Controlled burns are a powerful tool in the fight against non-native species, but are they the best way to promote oak regeneration? In short — it's complicated.Read More
There is a general consensus that we don’t know enough about how fire affects Appalachian amphibians and reptiles. In a 2013 paper, Clemson University researchers took a step in the right direction by tracking American toads (Anaxyrus americanus) to explore how fuel reduction treatments affect toad breeding, mortality, and movement.Read More
The N. C. Wildlife Resources Commission (NCWRC) and The Nature Conservancy (TNC) were successful in 2011 with expanding their traditional mountain burning seasons from winter and spring to incorporate a fall burn window and complete burning projects in high elevation red oak forests on a 98-acre site at NCWRC’s Three Top Mountain Game Land and on a 87-acre area at TNC’s Bluff Mountain Preserve. Multiple attempts to conduct these projects during winter and spring burning seasons over the past several years have been thwarted by persistent gusty winds on these high elevation sites in Ashe County, NC, which average 4,600 to 4,800 feet in elevation. Additionally, the heavy snows during the last two winters compressed the leaf litter, making it slow to dry out and difficult to burn. Snow remained in patches in these higher elevation forests until mid-April. By mid-May, spring wildflowers and grasses appeared, trees were leafing out, and shading kept leaf litter too moist for desirable fire behavior.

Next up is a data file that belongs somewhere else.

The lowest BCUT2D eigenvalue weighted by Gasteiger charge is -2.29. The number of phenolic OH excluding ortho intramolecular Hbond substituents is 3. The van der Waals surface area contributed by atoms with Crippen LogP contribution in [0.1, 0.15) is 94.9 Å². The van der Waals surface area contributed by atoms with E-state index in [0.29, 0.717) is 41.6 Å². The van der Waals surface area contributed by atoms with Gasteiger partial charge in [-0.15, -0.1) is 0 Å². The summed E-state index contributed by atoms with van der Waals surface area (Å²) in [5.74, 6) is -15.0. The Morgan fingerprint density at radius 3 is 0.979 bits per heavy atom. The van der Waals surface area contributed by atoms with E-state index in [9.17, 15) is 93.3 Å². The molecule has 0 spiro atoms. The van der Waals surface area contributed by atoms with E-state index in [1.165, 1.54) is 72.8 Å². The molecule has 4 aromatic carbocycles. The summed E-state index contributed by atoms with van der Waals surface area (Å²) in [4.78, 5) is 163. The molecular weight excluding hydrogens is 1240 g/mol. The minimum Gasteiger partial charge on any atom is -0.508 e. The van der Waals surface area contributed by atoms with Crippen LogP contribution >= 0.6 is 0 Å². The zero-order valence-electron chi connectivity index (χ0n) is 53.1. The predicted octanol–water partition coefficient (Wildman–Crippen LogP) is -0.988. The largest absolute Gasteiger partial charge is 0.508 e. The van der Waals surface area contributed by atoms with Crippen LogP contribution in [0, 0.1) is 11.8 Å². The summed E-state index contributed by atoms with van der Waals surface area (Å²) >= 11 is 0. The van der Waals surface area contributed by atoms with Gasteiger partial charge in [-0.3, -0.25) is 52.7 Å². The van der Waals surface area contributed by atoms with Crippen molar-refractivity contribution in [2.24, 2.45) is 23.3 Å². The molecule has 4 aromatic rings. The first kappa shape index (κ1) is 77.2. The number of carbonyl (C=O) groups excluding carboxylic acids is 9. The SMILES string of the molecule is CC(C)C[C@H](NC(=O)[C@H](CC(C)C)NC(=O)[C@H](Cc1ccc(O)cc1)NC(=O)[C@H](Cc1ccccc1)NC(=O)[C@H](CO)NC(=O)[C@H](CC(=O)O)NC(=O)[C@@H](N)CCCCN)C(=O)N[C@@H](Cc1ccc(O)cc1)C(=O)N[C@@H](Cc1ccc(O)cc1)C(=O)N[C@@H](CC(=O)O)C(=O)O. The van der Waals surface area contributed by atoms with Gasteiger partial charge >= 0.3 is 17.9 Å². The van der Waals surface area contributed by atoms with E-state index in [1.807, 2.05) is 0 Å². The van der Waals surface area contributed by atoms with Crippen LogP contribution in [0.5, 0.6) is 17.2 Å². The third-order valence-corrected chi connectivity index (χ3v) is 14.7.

The “fluffy” leaf litter of newly fallen leaves and favorable weather patterns during fall made fuel and site conditions conducive to burning. Fall weather patterns were very suitable with moderate relative humidity, periods of low to moderate wind speeds, adequate fuel conditions, and just enough drying days between rain showers, which followed the night after both burns. Leaves fell early at high elevations making those sites available for burning starting in mid-October. Loose leaves dried out fairly quickly after rains and produced favorable fire behavior, while the duff stayed moist and protected tree roots. Shorter day length in fall, however, put more pressure on crews to complete burns quickly to allow adequate smoke dispersal before inversions set in at sunset. Adding this mid-October through November burn window also relieved the pressure to complete all scheduled burning projects in winter and spring. NCWRC had conducted limited fall burns in the past for site preparation and to improve wildlife habitat. Adding fall burns this year proved to be the key to success in completing burns in high elevation forests.
Also, working with a number of partners in the Southern Blue Ridge-Fire Learning Network (SBR-FLN) made these burns a success. Staff from NCWRC, the lead agency on these burns, N. C. Forest Service, and N. C. Division of Parks and Recreation joined with TNC staff and volunteers to pull off these fall burns, which were designed to restore high elevation red oak forests. These burns were important for all agencies involved, serving as a model for successful collaboration. Both burn projects are part of the New River Headwaters SBR-FLN landscape with pre and post burn data collection by Dr. Peter Bates with Western Carolina University, to provide important monitoring data.